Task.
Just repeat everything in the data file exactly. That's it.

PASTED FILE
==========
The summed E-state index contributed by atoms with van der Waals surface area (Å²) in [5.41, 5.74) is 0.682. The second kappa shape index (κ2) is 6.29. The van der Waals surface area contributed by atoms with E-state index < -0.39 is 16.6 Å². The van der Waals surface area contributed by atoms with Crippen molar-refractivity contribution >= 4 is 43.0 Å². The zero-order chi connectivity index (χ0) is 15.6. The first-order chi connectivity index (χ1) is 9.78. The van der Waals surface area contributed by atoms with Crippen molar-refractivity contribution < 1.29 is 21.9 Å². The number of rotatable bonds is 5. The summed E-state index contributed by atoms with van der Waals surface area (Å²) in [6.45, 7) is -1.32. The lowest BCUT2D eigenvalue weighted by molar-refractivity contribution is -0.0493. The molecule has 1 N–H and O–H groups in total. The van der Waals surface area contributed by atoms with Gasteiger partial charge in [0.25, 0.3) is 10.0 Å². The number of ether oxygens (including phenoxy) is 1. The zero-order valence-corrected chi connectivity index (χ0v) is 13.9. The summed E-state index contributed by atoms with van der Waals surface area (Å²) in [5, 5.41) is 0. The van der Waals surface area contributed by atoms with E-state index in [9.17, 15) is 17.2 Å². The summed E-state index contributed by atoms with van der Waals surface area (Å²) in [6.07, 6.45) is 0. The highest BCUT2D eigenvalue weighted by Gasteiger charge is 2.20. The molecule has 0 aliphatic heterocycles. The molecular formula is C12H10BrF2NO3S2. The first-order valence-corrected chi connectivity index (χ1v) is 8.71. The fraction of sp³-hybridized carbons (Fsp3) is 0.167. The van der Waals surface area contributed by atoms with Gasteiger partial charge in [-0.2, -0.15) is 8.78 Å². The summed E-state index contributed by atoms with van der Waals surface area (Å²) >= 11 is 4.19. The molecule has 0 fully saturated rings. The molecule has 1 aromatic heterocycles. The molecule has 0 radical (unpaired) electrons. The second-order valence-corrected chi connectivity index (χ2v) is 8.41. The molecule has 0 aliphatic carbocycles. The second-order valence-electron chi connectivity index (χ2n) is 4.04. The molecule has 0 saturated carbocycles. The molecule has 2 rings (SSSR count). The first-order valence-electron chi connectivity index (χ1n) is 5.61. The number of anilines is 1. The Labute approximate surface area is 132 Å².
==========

The summed E-state index contributed by atoms with van der Waals surface area (Å²) in [5.41, 5.74) is 0.682. The second kappa shape index (κ2) is 6.29. The van der Waals surface area contributed by atoms with E-state index < -0.39 is 16.6 Å². The van der Waals surface area contributed by atoms with Crippen molar-refractivity contribution >= 4 is 43.0 Å². The zero-order chi connectivity index (χ0) is 15.6. The first-order chi connectivity index (χ1) is 9.78. The van der Waals surface area contributed by atoms with Crippen molar-refractivity contribution < 1.29 is 21.9 Å². The number of rotatable bonds is 5. The summed E-state index contributed by atoms with van der Waals surface area (Å²) in [6.45, 7) is -1.32. The lowest BCUT2D eigenvalue weighted by molar-refractivity contribution is -0.0493. The molecule has 1 N–H and O–H groups in total. The van der Waals surface area contributed by atoms with Gasteiger partial charge in [0.25, 0.3) is 10.0 Å². The number of ether oxygens (including phenoxy) is 1. The zero-order valence-corrected chi connectivity index (χ0v) is 13.9. The summed E-state index contributed by atoms with van der Waals surface area (Å²) in [5, 5.41) is 0. The van der Waals surface area contributed by atoms with E-state index in [9.17, 15) is 17.2 Å². The summed E-state index contributed by atoms with van der Waals surface area (Å²) in [6.07, 6.45) is 0. The highest BCUT2D eigenvalue weighted by Gasteiger charge is 2.20. The molecule has 0 aliphatic heterocycles. The molecular formula is C12H10BrF2NO3S2. The first-order valence-corrected chi connectivity index (χ1v) is 8.71. The fraction of sp³-hybridized carbons (Fsp3) is 0.167. The van der Waals surface area contributed by atoms with Gasteiger partial charge in [-0.2, -0.15) is 8.78 Å². The summed E-state index contributed by atoms with van der Waals surface area (Å²) >= 11 is 4.19. The molecule has 0 fully saturated rings. The molecule has 1 aromatic heterocycles. The molecule has 0 radical (unpaired) electrons. The second-order valence-corrected chi connectivity index (χ2v) is 8.41. The molecule has 0 aliphatic carbocycles. The second-order valence-electron chi connectivity index (χ2n) is 4.04. The molecule has 0 saturated carbocycles. The molecule has 2 rings (SSSR count). The first-order valence-electron chi connectivity index (χ1n) is 5.61. The number of anilines is 1. The Labute approximate surface area is 132 Å².